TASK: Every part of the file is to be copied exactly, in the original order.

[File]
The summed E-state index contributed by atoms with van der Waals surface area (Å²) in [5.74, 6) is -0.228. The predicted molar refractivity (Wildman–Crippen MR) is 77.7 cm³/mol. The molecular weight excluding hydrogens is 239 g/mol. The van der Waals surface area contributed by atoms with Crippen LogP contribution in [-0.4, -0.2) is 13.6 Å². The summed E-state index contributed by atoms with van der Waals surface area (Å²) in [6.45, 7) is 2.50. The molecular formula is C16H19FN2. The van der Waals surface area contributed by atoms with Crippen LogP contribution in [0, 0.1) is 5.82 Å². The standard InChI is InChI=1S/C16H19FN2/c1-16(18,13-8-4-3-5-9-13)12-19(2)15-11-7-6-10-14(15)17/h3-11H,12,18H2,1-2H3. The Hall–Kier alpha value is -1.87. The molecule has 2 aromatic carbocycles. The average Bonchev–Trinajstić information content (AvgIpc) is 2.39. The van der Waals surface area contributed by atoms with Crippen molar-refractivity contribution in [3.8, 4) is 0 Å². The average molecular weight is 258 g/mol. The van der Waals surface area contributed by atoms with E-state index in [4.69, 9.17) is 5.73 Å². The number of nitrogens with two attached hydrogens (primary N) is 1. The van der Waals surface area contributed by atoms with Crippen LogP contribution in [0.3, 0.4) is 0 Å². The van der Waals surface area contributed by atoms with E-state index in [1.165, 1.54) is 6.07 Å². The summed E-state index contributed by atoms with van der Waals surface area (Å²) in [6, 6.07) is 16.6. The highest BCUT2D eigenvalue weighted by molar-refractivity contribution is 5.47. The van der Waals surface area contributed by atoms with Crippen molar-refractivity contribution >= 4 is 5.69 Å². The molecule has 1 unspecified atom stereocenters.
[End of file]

The summed E-state index contributed by atoms with van der Waals surface area (Å²) in [5.74, 6) is -0.228. The predicted molar refractivity (Wildman–Crippen MR) is 77.7 cm³/mol. The molecular weight excluding hydrogens is 239 g/mol. The van der Waals surface area contributed by atoms with Crippen LogP contribution in [-0.4, -0.2) is 13.6 Å². The summed E-state index contributed by atoms with van der Waals surface area (Å²) in [6.45, 7) is 2.50. The molecular formula is C16H19FN2. The van der Waals surface area contributed by atoms with Crippen LogP contribution in [0, 0.1) is 5.82 Å². The standard InChI is InChI=1S/C16H19FN2/c1-16(18,13-8-4-3-5-9-13)12-19(2)15-11-7-6-10-14(15)17/h3-11H,12,18H2,1-2H3. The Hall–Kier alpha value is -1.87. The molecule has 2 aromatic carbocycles. The average Bonchev–Trinajstić information content (AvgIpc) is 2.39. The van der Waals surface area contributed by atoms with Crippen molar-refractivity contribution in [3.8, 4) is 0 Å². The average molecular weight is 258 g/mol. The van der Waals surface area contributed by atoms with E-state index in [4.69, 9.17) is 5.73 Å². The number of nitrogens with two attached hydrogens (primary N) is 1. The van der Waals surface area contributed by atoms with Crippen LogP contribution in [0.3, 0.4) is 0 Å². The van der Waals surface area contributed by atoms with E-state index in [1.165, 1.54) is 6.07 Å². The summed E-state index contributed by atoms with van der Waals surface area (Å²) in [6, 6.07) is 16.6. The highest BCUT2D eigenvalue weighted by molar-refractivity contribution is 5.47. The van der Waals surface area contributed by atoms with Crippen molar-refractivity contribution >= 4 is 5.69 Å². The molecule has 1 unspecified atom stereocenters.